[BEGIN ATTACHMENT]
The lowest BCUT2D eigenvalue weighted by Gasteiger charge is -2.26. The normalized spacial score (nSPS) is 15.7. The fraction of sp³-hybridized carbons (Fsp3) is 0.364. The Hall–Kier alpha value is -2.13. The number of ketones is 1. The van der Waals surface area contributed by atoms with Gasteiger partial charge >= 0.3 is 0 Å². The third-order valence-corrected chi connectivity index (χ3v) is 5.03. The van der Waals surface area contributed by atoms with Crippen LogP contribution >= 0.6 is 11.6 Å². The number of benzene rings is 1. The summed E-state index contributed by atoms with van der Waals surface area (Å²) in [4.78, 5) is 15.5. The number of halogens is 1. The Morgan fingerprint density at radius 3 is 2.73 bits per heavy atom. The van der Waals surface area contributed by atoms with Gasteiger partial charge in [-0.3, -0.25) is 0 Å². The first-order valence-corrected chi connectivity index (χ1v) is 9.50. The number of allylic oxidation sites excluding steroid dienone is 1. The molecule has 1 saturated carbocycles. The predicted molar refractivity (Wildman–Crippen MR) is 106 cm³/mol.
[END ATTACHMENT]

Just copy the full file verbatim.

The lowest BCUT2D eigenvalue weighted by Gasteiger charge is -2.26. The normalized spacial score (nSPS) is 15.7. The fraction of sp³-hybridized carbons (Fsp3) is 0.364. The Hall–Kier alpha value is -2.13. The number of ketones is 1. The van der Waals surface area contributed by atoms with Gasteiger partial charge >= 0.3 is 0 Å². The third-order valence-corrected chi connectivity index (χ3v) is 5.03. The van der Waals surface area contributed by atoms with Crippen LogP contribution >= 0.6 is 11.6 Å². The number of benzene rings is 1. The summed E-state index contributed by atoms with van der Waals surface area (Å²) in [4.78, 5) is 15.5. The number of halogens is 1. The Morgan fingerprint density at radius 3 is 2.73 bits per heavy atom. The van der Waals surface area contributed by atoms with Gasteiger partial charge in [-0.3, -0.25) is 0 Å². The first-order valence-corrected chi connectivity index (χ1v) is 9.50. The number of allylic oxidation sites excluding steroid dienone is 1. The molecule has 1 saturated carbocycles. The predicted molar refractivity (Wildman–Crippen MR) is 106 cm³/mol.